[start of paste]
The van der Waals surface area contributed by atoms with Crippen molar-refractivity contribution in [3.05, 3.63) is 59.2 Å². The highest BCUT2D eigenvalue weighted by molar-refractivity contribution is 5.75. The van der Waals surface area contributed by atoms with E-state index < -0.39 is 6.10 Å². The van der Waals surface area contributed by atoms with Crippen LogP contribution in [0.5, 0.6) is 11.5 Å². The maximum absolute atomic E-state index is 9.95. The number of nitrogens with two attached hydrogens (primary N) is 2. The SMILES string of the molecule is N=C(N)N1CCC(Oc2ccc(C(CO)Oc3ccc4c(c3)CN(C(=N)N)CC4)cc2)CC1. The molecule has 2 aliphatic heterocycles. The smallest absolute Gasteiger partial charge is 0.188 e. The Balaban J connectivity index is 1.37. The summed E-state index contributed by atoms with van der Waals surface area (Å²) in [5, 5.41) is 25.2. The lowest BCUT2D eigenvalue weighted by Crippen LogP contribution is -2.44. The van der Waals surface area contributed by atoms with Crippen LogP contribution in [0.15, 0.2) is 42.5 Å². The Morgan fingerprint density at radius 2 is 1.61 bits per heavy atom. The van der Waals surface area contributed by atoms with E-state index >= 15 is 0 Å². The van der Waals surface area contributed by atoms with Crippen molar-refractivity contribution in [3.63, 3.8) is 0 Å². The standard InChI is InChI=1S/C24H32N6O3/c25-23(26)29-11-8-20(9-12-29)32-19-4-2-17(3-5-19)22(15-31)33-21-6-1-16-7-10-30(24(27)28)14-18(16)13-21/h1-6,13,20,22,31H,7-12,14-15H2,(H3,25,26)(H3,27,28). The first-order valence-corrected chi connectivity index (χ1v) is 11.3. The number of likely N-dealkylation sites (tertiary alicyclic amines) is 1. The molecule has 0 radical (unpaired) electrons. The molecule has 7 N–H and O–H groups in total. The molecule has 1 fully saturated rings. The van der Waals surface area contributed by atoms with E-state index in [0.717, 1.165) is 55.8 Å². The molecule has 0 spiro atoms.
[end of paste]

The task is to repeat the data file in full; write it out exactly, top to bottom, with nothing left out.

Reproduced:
The van der Waals surface area contributed by atoms with Crippen molar-refractivity contribution in [3.05, 3.63) is 59.2 Å². The highest BCUT2D eigenvalue weighted by molar-refractivity contribution is 5.75. The van der Waals surface area contributed by atoms with E-state index < -0.39 is 6.10 Å². The van der Waals surface area contributed by atoms with Crippen LogP contribution in [0.5, 0.6) is 11.5 Å². The maximum absolute atomic E-state index is 9.95. The number of nitrogens with two attached hydrogens (primary N) is 2. The SMILES string of the molecule is N=C(N)N1CCC(Oc2ccc(C(CO)Oc3ccc4c(c3)CN(C(=N)N)CC4)cc2)CC1. The molecule has 2 aliphatic heterocycles. The smallest absolute Gasteiger partial charge is 0.188 e. The Balaban J connectivity index is 1.37. The summed E-state index contributed by atoms with van der Waals surface area (Å²) in [5, 5.41) is 25.2. The lowest BCUT2D eigenvalue weighted by Crippen LogP contribution is -2.44. The van der Waals surface area contributed by atoms with Crippen LogP contribution in [0.15, 0.2) is 42.5 Å². The Morgan fingerprint density at radius 2 is 1.61 bits per heavy atom. The van der Waals surface area contributed by atoms with E-state index >= 15 is 0 Å². The van der Waals surface area contributed by atoms with Crippen molar-refractivity contribution in [3.63, 3.8) is 0 Å². The standard InChI is InChI=1S/C24H32N6O3/c25-23(26)29-11-8-20(9-12-29)32-19-4-2-17(3-5-19)22(15-31)33-21-6-1-16-7-10-30(24(27)28)14-18(16)13-21/h1-6,13,20,22,31H,7-12,14-15H2,(H3,25,26)(H3,27,28). The first-order valence-corrected chi connectivity index (χ1v) is 11.3. The number of likely N-dealkylation sites (tertiary alicyclic amines) is 1. The molecule has 0 radical (unpaired) electrons. The molecule has 7 N–H and O–H groups in total. The molecule has 1 fully saturated rings. The van der Waals surface area contributed by atoms with E-state index in [0.717, 1.165) is 55.8 Å². The molecule has 0 spiro atoms.